Sunday, November 17, 2013

Canning Meat

     I've spent a lot of time over the past few weeks adding some canned meat to our food storage.  As of the current date I've done more than a dozen pints of chicken and 28 pints of venison.  While canning meat is a bit labor intensive, the resulting product is a pretty wonderful convenience food to have stored away.  You can fix a tasty stew in no more time than it takes to cook potatoes or carrots. I also like the security of not having all of our meat stored in the freezer.  A lack of power is often included in the aftermath of natural disasters. If all of your meat is frozen you can eat like a king for three days after which all you have left is stuff like rice, beans, and oatmeal. Not that I don't enjoy rice and beans, but I think I would enjoy them a lot more with some chicken or venison added to the meal.

      Canning meat requires a pressure cooker and a longer processing time than most home canned items. Pint jars of chicken or venison need to be cooked at ten pounds of pressure for 75 minutes. That limits the amount of canning that can be done in a particular day. However, I'd rather spread out the joy of plucking chickens anyhow.  I had to persevere to get all of the deer deboned and canned quickly as we didn't have much empty space in our freezer.

      I saved out 4 pounds of the venison which is now marinating in the fridge so it can be made into jerky. I'll do that tomorrow so I will be home most of the day to keep an eye on it. I'm using two different jerky recipes this year. One is experimental and came from a wild game cookbook I've had for a number of years.  The other is the tried and true recipe I've used in the past, a commercially made seasoning and cure mix.  I bought the commercial product for two reasons. First of all, I've used it before so I know it will turn out well.  That will give me a frame of reference in judging the "experimental" recipe from my wild game cookbook.  Secondly, it was advertised on the package as an "Authentic Wyoming Recipe", made in Riverton, Wyoming.

      As I looked over the ingredient list for the commercial product I did experience a bit of buyer's remorse.  The commercial recipe has salt, sugar, sodium nitrites, caramel color, spice (not further described), spice extractive (also not further identified),garlic powder, soy sauce powder, and less than 2% propylene glycol added to prevent caking. I don't know if the consumption of propylene glycol is a health risk, but I have heard that nitrites are very good for you.  The cookbook recipe seemed simpler. It includes salt, soy sauce, Worcestershire sauce (pronounced wooster), onion powder, garlic powder, and freshly ground pepper.  I looked at the ingredients for my onion powder and garlic powder and was pleased to learn they contained just onion and garlic respectively. No artificial colors, preservatives, or anti-caking agents. Then I decided to look to see what preservatives might be lurking in the Worcestershire sauce.  I found no apparent preservatives but I did find caramel color, dextrose, natural flavors (not further described), malice acid, hydrolyzed soy and corn protein.  I guess that is a step up from nitrites and propylene glycol. The soy sauce had hydrolyzed soy protein, corn syrup, caramel color, lactic acid, and potassium sorbate as a preservative.  I guess the moral of the story is to stop reading the labels if you really don't want to know all of the ingredients.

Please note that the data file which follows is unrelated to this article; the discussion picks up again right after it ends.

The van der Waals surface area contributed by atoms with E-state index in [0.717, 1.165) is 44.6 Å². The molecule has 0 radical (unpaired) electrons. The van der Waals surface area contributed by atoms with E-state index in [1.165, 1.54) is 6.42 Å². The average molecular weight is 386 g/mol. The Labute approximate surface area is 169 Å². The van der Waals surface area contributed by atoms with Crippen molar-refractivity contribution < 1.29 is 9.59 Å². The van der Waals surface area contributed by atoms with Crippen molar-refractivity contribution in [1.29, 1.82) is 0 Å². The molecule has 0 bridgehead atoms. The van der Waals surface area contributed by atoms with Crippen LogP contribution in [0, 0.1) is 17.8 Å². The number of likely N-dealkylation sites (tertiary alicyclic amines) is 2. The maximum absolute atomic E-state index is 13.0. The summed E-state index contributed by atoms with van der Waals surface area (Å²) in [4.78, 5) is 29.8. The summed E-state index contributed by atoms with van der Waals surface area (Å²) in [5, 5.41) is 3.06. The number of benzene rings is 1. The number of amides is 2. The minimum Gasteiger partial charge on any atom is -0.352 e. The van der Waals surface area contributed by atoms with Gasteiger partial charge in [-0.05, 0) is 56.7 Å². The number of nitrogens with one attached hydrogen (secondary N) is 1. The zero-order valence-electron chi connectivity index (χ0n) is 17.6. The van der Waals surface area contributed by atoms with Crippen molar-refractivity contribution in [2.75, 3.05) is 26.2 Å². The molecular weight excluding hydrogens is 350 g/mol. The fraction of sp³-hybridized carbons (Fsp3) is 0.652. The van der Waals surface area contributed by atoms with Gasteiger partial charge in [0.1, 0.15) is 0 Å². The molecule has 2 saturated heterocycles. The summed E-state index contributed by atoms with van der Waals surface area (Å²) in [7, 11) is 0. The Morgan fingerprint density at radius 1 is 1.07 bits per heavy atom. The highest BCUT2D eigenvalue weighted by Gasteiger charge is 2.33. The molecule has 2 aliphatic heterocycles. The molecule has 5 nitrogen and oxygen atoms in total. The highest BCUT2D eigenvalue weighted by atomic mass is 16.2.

Canned chicken and chicken broth

Thursday, November 14, 2013

Deer Hunting near Dayton

     This past weekend I went deer hunting with my son James. It is actually more harvesting than hunting as does are much easier to find than a buck with a minimum of three points on each side of his antlers. I had planned on going deer and elk hunting with my brother Mike but it didn't work out this year. However, I had drawn a doe tag for the Marengo area just north of Dayton and I didn't want it to go to waste. James didn't have a license but graciously agreed to accompany me so I would have help packing the deer to the car.

     The place I hunted was on property leased by a wind farm on the ridge above the Tucannon River valley.  The first day we spent about 4 hours driving around to various locations on the ridge where we saw a lot of mule deer does, but no white tails. My tag was specifically for a white tail doe. As it got closer to evening we set up where we had some cover on a little hill overlooking an alfalfa field in the valley. As I had hoped, as evening approached, some white tail does came out into the field to graze on the alfalfa. I had a good shot, but unfortunately I missed. That was the only deer I remember having missed over the past ten or fifteen years.  I tried a second shot on a moving target which I also missed. My tag was good from the first of November through the twelfth so I had until the following Tuesday before my doe tag expired.  We drove back to Ellensburg to spend Sunday with James and his family, with the plan that I would return Monday morning and try again.